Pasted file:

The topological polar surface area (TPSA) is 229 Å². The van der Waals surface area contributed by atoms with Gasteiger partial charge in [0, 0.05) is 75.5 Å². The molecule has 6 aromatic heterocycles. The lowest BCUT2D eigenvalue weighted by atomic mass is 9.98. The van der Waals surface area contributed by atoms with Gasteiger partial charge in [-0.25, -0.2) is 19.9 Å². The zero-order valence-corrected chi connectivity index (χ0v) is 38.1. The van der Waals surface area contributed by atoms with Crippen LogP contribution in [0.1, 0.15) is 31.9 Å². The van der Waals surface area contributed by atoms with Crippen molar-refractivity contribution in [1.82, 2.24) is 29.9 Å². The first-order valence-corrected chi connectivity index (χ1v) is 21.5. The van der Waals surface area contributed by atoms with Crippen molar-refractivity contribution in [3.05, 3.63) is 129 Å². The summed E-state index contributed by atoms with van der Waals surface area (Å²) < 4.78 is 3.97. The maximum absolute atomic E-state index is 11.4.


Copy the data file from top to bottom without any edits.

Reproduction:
The topological polar surface area (TPSA) is 229 Å². The van der Waals surface area contributed by atoms with Gasteiger partial charge in [0, 0.05) is 75.5 Å². The molecule has 6 aromatic heterocycles. The lowest BCUT2D eigenvalue weighted by atomic mass is 9.98. The van der Waals surface area contributed by atoms with Gasteiger partial charge in [-0.25, -0.2) is 19.9 Å². The zero-order valence-corrected chi connectivity index (χ0v) is 38.1. The van der Waals surface area contributed by atoms with Crippen LogP contribution in [0.1, 0.15) is 31.9 Å². The van der Waals surface area contributed by atoms with Crippen molar-refractivity contribution in [1.82, 2.24) is 29.9 Å². The first-order valence-corrected chi connectivity index (χ1v) is 21.5. The van der Waals surface area contributed by atoms with Crippen molar-refractivity contribution in [3.05, 3.63) is 129 Å². The summed E-state index contributed by atoms with van der Waals surface area (Å²) < 4.78 is 3.97. The maximum absolute atomic E-state index is 11.4.